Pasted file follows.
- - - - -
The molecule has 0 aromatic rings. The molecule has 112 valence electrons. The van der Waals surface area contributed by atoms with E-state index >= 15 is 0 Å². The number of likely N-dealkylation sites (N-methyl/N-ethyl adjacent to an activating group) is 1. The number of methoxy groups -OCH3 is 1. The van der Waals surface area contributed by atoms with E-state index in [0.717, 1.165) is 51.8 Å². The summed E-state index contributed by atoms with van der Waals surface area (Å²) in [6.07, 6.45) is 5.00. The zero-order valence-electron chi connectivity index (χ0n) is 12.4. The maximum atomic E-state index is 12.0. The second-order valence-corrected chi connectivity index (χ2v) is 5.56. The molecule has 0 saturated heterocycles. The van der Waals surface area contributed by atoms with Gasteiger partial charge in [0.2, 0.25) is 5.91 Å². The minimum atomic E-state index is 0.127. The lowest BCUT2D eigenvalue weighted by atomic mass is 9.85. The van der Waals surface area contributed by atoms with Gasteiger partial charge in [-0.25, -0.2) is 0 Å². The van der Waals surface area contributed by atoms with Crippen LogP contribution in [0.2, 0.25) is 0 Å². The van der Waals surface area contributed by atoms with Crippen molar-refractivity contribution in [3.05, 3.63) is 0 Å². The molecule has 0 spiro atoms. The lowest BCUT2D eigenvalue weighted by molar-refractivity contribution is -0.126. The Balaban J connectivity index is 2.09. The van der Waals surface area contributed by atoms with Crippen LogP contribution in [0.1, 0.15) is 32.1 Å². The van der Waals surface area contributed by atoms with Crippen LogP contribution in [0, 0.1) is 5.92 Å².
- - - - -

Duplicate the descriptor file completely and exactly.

The molecule has 0 aromatic rings. The molecule has 112 valence electrons. The van der Waals surface area contributed by atoms with E-state index >= 15 is 0 Å². The number of likely N-dealkylation sites (N-methyl/N-ethyl adjacent to an activating group) is 1. The number of methoxy groups -OCH3 is 1. The van der Waals surface area contributed by atoms with E-state index in [0.717, 1.165) is 51.8 Å². The summed E-state index contributed by atoms with van der Waals surface area (Å²) in [6.07, 6.45) is 5.00. The zero-order valence-electron chi connectivity index (χ0n) is 12.4. The maximum atomic E-state index is 12.0. The second-order valence-corrected chi connectivity index (χ2v) is 5.56. The molecule has 0 saturated heterocycles. The van der Waals surface area contributed by atoms with Gasteiger partial charge in [0.2, 0.25) is 5.91 Å². The minimum atomic E-state index is 0.127. The lowest BCUT2D eigenvalue weighted by atomic mass is 9.85. The van der Waals surface area contributed by atoms with Gasteiger partial charge in [-0.25, -0.2) is 0 Å². The van der Waals surface area contributed by atoms with Crippen LogP contribution in [0.2, 0.25) is 0 Å². The van der Waals surface area contributed by atoms with Crippen molar-refractivity contribution in [3.05, 3.63) is 0 Å². The molecule has 0 spiro atoms. The lowest BCUT2D eigenvalue weighted by molar-refractivity contribution is -0.126. The Balaban J connectivity index is 2.09. The van der Waals surface area contributed by atoms with Crippen LogP contribution in [0.1, 0.15) is 32.1 Å². The van der Waals surface area contributed by atoms with Crippen LogP contribution in [0, 0.1) is 5.92 Å².